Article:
Influenza viruses are continually evolving throughout the year. Because of this, last year’s vaccine may not be a good match for the viruses that are prevalent this flu season.

The flu vaccine protects against the strains of influenza that research predicts will be the most prevalent in the upcoming flu season.

Your vaccine will typically include four strains (quadrivalent), but may sometimes include three (trivalent).

Additionally, a 2019 research review showed that the immunity provided by the flu shot decreases quickly over time.

This is why you likely won’t have enough immunity from this year’s shot to protect you into the next flu season.

What happens if you still get the flu?

It’s possible that you can still get the flu, even if you received your flu shot. However, your illness likely won’t be as severe as it would be if you hadn’t been vaccinated.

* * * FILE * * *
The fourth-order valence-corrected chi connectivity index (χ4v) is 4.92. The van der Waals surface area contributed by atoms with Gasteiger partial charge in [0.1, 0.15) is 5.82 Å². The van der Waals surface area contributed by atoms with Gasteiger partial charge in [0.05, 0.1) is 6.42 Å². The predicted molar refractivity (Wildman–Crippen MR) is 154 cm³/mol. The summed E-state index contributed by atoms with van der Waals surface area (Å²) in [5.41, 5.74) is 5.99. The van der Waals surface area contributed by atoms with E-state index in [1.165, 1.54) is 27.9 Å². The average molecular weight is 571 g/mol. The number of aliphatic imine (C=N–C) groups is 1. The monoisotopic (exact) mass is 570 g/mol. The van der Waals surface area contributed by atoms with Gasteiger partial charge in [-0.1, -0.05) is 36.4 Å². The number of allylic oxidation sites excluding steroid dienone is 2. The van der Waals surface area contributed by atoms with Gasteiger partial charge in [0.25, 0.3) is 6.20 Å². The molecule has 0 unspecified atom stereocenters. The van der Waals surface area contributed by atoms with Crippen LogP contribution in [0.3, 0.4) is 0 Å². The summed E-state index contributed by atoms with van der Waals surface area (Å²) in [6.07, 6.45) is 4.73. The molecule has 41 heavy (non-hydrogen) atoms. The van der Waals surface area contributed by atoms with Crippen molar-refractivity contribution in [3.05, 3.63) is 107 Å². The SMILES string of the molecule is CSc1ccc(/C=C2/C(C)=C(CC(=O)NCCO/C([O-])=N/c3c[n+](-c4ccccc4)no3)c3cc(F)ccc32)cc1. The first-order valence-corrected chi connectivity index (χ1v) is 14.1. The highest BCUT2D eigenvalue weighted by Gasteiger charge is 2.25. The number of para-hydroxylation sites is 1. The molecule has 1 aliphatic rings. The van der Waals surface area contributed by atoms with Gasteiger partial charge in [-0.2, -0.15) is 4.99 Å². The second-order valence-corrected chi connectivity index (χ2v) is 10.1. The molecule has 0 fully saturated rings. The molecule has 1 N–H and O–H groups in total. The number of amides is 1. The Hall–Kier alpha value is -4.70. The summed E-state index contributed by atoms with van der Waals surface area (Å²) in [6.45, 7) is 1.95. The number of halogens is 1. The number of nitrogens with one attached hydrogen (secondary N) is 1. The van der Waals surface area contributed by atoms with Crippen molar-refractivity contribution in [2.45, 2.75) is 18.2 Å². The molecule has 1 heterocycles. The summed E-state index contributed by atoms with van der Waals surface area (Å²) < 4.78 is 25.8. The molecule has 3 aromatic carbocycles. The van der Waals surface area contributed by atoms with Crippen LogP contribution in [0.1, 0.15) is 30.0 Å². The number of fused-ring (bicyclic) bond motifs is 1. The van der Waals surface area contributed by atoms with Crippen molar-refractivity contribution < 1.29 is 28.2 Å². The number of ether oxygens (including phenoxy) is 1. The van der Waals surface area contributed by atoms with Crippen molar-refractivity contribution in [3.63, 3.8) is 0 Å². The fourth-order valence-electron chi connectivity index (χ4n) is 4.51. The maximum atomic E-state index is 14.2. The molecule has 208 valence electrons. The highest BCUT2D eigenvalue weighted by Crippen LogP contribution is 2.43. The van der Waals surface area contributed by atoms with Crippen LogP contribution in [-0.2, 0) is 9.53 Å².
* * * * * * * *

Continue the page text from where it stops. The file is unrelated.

A 2017 research review investigated the effect of the flu vaccination on illness severity in adults. It found that vaccination was associated with lower influenza-related hospital stays, ICU admissions, and deaths.

A sore arm is a very common side effect of the flu shot. It typically goes away after a few days. In the meantime, you can use OTC pain medications or an ice pack to ease pain and swelling at the injection site.

If you don’t want to get a shot, there are other vaccination options available to you. The nasal spray vaccine is sprayed into your nose. Like the flu shot, it also can cause mild side effects.

The CDC recommends that everyone ages 6 months and older receive the flu vaccine.

This is particularly important for those at risk of serious flu illness. While it’s best to get the vaccine in the early fall, it can be beneficial at any point in the flu season.